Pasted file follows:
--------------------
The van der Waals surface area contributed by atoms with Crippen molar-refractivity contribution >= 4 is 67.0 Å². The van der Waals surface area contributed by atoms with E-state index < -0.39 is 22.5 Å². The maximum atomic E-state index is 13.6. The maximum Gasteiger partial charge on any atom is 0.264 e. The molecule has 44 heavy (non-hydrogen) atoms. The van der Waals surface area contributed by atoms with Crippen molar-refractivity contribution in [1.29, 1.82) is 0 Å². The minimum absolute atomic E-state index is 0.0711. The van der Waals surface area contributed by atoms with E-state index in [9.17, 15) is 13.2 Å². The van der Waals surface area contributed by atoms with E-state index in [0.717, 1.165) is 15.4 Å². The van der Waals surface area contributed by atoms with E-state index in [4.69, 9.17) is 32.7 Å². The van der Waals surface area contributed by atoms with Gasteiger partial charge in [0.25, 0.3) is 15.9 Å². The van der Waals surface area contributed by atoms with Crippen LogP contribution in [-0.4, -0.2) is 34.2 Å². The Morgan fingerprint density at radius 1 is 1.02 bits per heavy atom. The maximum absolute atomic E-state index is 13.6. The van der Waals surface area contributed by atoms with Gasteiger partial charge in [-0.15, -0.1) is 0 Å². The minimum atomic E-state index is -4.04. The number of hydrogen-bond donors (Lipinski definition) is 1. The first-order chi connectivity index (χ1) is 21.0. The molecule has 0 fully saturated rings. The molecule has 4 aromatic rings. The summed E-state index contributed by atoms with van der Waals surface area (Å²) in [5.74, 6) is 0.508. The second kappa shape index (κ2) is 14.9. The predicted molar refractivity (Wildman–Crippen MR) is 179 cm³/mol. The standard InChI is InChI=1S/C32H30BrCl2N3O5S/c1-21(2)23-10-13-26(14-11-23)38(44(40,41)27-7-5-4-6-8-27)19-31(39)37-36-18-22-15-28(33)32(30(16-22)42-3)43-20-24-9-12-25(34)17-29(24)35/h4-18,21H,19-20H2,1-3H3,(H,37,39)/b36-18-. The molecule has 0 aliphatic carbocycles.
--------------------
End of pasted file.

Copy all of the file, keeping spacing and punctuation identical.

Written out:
The van der Waals surface area contributed by atoms with Crippen molar-refractivity contribution >= 4 is 67.0 Å². The van der Waals surface area contributed by atoms with E-state index < -0.39 is 22.5 Å². The maximum atomic E-state index is 13.6. The maximum Gasteiger partial charge on any atom is 0.264 e. The molecule has 44 heavy (non-hydrogen) atoms. The van der Waals surface area contributed by atoms with Crippen molar-refractivity contribution in [1.29, 1.82) is 0 Å². The minimum absolute atomic E-state index is 0.0711. The van der Waals surface area contributed by atoms with E-state index in [9.17, 15) is 13.2 Å². The van der Waals surface area contributed by atoms with E-state index in [0.717, 1.165) is 15.4 Å². The van der Waals surface area contributed by atoms with E-state index in [4.69, 9.17) is 32.7 Å². The van der Waals surface area contributed by atoms with Gasteiger partial charge in [0.25, 0.3) is 15.9 Å². The van der Waals surface area contributed by atoms with Crippen LogP contribution in [-0.4, -0.2) is 34.2 Å². The Morgan fingerprint density at radius 1 is 1.02 bits per heavy atom. The maximum absolute atomic E-state index is 13.6. The van der Waals surface area contributed by atoms with Gasteiger partial charge in [-0.15, -0.1) is 0 Å². The minimum atomic E-state index is -4.04. The number of hydrogen-bond donors (Lipinski definition) is 1. The first-order chi connectivity index (χ1) is 21.0. The molecule has 0 fully saturated rings. The molecule has 4 aromatic rings. The summed E-state index contributed by atoms with van der Waals surface area (Å²) in [5.74, 6) is 0.508. The second kappa shape index (κ2) is 14.9. The predicted molar refractivity (Wildman–Crippen MR) is 179 cm³/mol. The standard InChI is InChI=1S/C32H30BrCl2N3O5S/c1-21(2)23-10-13-26(14-11-23)38(44(40,41)27-7-5-4-6-8-27)19-31(39)37-36-18-22-15-28(33)32(30(16-22)42-3)43-20-24-9-12-25(34)17-29(24)35/h4-18,21H,19-20H2,1-3H3,(H,37,39)/b36-18-. The molecule has 0 aliphatic carbocycles.